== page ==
“Water, water, everywhere, nor any drop to drink …” Those words, written by Samuel Taylor Coleridge in 1797-98 in his poem “The Rime of the Ancient Mariner,” portray the life essence of water as experienced by sailors stuck in an ice jam surrounded only by the saltiness of the sea. Centuries later, that phrase has been burned into our consciousness, but it echoes today in a harsh reality depicting one of the world’s biggest problems — lack of water that is safe to drink.
It is to that avail that Cirque du Soleil presents its annual philanthropic event, One Night for One Drop, in which cast and crew donate their talent and time to create a unique and breathtaking theatrical show for one night only to support the international nonprofit organization One Drop. In 2019, the seventh edition of the celebrated charity show will take place on March 8 in the “O” Theatre at Bellagio Resort & Casino under the direction of André Kasten and Leah Moyer. Created by Cirque’s founder Guy Laliberté in 2007, One Drop is dedicated to providing access to safe water.
“Water is behind everything else,” said Jerry Nadal, Cirque du Soleil’s senior vice president, resident shows, and executive producer of One Night for One Drop. “Guy dug into the issue and discovered that the majority of the ways of providing access to clean water were not sustainable. So he decided to take a sustainable approach with people who were already involved and not reinvent the wheel. Through its unique Social Art for Behavior Change approach, One Drop mobilizes communities, raises awareness and fosters healthy water and sanitation habits to work toward sustainability.”
“Since 2013, the event has raised more than $35 million to support One Drop’s mission. Providing sustainable access to water, sanitation and hygiene is a transformative force to improve the living conditions of some of the world’s most vulnerable communities,” Nadal says.
“Right now, we’re active in Central America (Nicaragua, Honduras and El Salvador), Africa and India” Nadal said. “Each one is a five-year project. We use local social arts — painting of murals and theater — to institute a change of behavior in the communities that will emotionally resonate with them. It’s the psychological aspect. We work together with them, but we don’t tell them what to do.”
AT A GLANCE, THE PROBLEM SEEMS INSURMOUNTABLE:
- 2.1 billion people don’t have access to safe water at home.
- Every 90 seconds, a child dies from a waterborne disease.
- 2.4 billion people lack adequate sanitation facilities.
- A third of all schools lack basic water and sanitation facilities.
- The average distance a woman has to walk daily to collect water is 3.7 miles, or the lengths of 65 football fields.
- 443 million school days are missed each year because of water-related illnesses.
But as proof that one entity can make a difference, One Drop has the ability to end up impacting 1.3 million people.
While he and Laliberté collectively came up with the concept for One Night for One Drop, Nadal was the one who suggested doing a fundraiser in Las Vegas using Cirque talent. The charity event is different every year, and it takes four to five months to prepare for this one night.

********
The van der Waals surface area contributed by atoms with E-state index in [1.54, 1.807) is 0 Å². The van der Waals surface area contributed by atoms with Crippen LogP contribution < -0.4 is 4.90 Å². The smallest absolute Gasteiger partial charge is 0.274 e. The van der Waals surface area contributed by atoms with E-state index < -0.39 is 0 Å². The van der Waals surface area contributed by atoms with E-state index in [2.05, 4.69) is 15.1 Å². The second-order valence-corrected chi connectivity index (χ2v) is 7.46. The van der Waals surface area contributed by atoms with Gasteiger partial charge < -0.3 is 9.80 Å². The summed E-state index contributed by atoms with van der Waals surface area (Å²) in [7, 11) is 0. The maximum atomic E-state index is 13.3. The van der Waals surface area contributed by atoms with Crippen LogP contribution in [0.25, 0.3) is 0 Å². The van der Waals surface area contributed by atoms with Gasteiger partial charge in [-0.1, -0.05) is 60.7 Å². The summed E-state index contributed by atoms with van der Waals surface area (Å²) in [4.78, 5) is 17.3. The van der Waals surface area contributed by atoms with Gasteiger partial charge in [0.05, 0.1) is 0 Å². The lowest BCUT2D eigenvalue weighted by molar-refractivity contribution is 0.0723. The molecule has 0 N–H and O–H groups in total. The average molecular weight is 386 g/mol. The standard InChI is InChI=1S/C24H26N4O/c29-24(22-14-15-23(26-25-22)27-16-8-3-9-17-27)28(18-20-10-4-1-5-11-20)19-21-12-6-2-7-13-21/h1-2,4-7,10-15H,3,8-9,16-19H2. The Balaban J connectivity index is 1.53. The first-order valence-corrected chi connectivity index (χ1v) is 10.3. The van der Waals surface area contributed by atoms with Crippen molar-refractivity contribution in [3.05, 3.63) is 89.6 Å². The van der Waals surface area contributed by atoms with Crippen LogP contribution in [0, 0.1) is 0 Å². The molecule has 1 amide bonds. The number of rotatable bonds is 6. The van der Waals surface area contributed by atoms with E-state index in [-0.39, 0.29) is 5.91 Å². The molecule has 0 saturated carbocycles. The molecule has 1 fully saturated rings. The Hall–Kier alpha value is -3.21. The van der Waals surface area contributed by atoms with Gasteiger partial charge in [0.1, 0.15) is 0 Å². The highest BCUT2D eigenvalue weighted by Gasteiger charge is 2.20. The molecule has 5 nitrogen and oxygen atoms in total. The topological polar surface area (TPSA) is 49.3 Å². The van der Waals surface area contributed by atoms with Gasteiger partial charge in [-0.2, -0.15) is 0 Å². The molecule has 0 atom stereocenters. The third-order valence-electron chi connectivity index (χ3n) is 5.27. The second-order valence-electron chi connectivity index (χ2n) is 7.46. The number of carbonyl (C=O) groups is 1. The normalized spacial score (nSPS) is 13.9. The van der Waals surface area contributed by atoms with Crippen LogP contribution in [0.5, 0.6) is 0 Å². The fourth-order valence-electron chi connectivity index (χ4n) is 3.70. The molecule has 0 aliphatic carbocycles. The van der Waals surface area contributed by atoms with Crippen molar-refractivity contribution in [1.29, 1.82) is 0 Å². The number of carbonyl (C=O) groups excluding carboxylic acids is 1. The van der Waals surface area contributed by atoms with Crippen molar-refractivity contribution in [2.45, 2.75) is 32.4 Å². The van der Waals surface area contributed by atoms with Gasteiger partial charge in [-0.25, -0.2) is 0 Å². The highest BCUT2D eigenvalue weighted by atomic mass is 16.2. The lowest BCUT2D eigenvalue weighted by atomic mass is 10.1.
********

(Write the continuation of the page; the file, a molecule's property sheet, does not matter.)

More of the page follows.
Kasten and Moyer, who were choreographers for the 2014 and 2015 events, are writing and directing the 2019 show. By November 2018, it had already been a six-month project.
“We’re doing a new take on the show,” Kasten said. “Our vision has come from having been part of it and seeing it throughout the years. Previously, the shows have been about water as a charity. Ours is not necessarily an entire story about trying to find water. Our approach is one of empathy. It’s difficult for us to know what it’s like not to have water. We want to connect with the audience on a personal level and try to move them.”
The theme revolves around two main characters, Everyman and a seven-year-old girl named Drop who personifies One Night for One Drop. Everyman is going through life with blinders on, and Drop takes him — and the audience — on a journey of enlightenment through natural beauty, technology, excess, destruction, humanity, and love and loss. Each aspect is a personification in the show.
“In the end, Everyman feels overwhelmed by the world around him,” Kasten said. “But he doesn’t know how to help. Through Drop, he learns that it all starts with one touch of kindness, which creates a ripple effect. The change we seek truly starts with ourselves.”
There are 115 cast members representing many genres not normally associated with Cirque. Ninety percent of the music is original, written by Michael Brennan, Franco Dragone’s composer, and Tony Award-nominated lyricist and arranger AnnMarie Milazzo. Alexander Ekman and Andrew Winghart are choreographing the show.
“In writing it, André and I came in with a strong plan and approach,” Moyer said. “We were open to how the stage and art spoke to us. Ultimately, this show is a reason to bring people together to care about their fellow man. We should care when our brothers and sisters of the world are in need.”
Overall, there is one important message Nadal wants the audience to understand.
“Water is a global issue,” he sums up. “It is a finite resource globally that we have to share. It’s not someone else’s problem. It affects everyone on our planet. We are all connected. It is our problem.”